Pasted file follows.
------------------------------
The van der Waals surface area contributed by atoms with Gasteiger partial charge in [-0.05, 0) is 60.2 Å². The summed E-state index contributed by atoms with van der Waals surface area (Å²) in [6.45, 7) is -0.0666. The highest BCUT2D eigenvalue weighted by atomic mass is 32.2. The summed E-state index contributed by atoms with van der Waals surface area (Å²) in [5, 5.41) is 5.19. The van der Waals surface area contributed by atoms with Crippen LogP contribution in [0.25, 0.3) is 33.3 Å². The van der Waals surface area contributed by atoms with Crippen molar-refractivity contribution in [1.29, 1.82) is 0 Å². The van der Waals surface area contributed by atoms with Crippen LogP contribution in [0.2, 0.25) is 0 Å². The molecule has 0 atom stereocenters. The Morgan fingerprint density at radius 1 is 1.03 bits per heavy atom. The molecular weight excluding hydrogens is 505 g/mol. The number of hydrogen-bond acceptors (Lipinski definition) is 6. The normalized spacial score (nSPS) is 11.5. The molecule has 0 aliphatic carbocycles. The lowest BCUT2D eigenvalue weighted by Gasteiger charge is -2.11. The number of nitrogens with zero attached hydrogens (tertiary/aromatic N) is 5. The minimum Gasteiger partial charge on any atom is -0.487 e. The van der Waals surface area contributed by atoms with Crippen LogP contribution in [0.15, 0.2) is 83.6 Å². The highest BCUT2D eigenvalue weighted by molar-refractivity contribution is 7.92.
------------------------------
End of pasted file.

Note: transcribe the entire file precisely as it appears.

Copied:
The van der Waals surface area contributed by atoms with Gasteiger partial charge in [-0.05, 0) is 60.2 Å². The summed E-state index contributed by atoms with van der Waals surface area (Å²) in [6.45, 7) is -0.0666. The highest BCUT2D eigenvalue weighted by atomic mass is 32.2. The summed E-state index contributed by atoms with van der Waals surface area (Å²) in [5, 5.41) is 5.19. The van der Waals surface area contributed by atoms with Crippen LogP contribution in [0.25, 0.3) is 33.3 Å². The van der Waals surface area contributed by atoms with Crippen molar-refractivity contribution in [1.29, 1.82) is 0 Å². The van der Waals surface area contributed by atoms with Crippen LogP contribution in [0.2, 0.25) is 0 Å². The molecule has 0 atom stereocenters. The Morgan fingerprint density at radius 1 is 1.03 bits per heavy atom. The molecular weight excluding hydrogens is 505 g/mol. The number of hydrogen-bond acceptors (Lipinski definition) is 6. The normalized spacial score (nSPS) is 11.5. The molecule has 0 aliphatic carbocycles. The lowest BCUT2D eigenvalue weighted by Gasteiger charge is -2.11. The number of nitrogens with zero attached hydrogens (tertiary/aromatic N) is 5. The minimum Gasteiger partial charge on any atom is -0.487 e. The van der Waals surface area contributed by atoms with Crippen LogP contribution in [0.15, 0.2) is 83.6 Å². The highest BCUT2D eigenvalue weighted by molar-refractivity contribution is 7.92.